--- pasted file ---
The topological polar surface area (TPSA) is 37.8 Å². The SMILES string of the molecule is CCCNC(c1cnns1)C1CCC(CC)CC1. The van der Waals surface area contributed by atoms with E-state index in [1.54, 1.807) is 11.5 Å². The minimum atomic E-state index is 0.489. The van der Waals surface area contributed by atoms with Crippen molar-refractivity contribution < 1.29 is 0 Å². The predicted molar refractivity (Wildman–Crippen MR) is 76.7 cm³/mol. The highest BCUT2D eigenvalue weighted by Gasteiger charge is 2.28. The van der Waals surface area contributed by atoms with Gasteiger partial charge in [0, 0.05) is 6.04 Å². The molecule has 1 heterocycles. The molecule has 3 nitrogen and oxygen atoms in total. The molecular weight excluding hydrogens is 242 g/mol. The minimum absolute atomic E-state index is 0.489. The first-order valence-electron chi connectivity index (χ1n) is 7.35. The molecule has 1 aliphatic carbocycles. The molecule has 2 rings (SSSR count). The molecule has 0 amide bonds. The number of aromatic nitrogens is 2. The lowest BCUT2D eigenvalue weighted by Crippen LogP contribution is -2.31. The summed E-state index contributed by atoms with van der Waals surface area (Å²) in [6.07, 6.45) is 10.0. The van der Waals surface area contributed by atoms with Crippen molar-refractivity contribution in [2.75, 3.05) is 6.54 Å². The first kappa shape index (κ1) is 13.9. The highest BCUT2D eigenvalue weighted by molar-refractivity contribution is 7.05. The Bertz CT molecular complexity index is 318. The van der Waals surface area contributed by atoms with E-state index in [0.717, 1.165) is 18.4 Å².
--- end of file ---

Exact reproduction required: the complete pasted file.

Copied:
The topological polar surface area (TPSA) is 37.8 Å². The SMILES string of the molecule is CCCNC(c1cnns1)C1CCC(CC)CC1. The van der Waals surface area contributed by atoms with E-state index in [1.54, 1.807) is 11.5 Å². The minimum atomic E-state index is 0.489. The van der Waals surface area contributed by atoms with Crippen molar-refractivity contribution < 1.29 is 0 Å². The predicted molar refractivity (Wildman–Crippen MR) is 76.7 cm³/mol. The highest BCUT2D eigenvalue weighted by Gasteiger charge is 2.28. The van der Waals surface area contributed by atoms with Gasteiger partial charge in [0, 0.05) is 6.04 Å². The molecule has 1 heterocycles. The molecule has 3 nitrogen and oxygen atoms in total. The molecular weight excluding hydrogens is 242 g/mol. The minimum absolute atomic E-state index is 0.489. The first-order valence-electron chi connectivity index (χ1n) is 7.35. The molecule has 1 aliphatic carbocycles. The molecule has 2 rings (SSSR count). The molecule has 0 amide bonds. The number of aromatic nitrogens is 2. The lowest BCUT2D eigenvalue weighted by Crippen LogP contribution is -2.31. The summed E-state index contributed by atoms with van der Waals surface area (Å²) in [6.07, 6.45) is 10.0. The van der Waals surface area contributed by atoms with Crippen molar-refractivity contribution in [2.75, 3.05) is 6.54 Å². The first kappa shape index (κ1) is 13.9. The highest BCUT2D eigenvalue weighted by molar-refractivity contribution is 7.05. The Bertz CT molecular complexity index is 318. The van der Waals surface area contributed by atoms with E-state index in [0.717, 1.165) is 18.4 Å².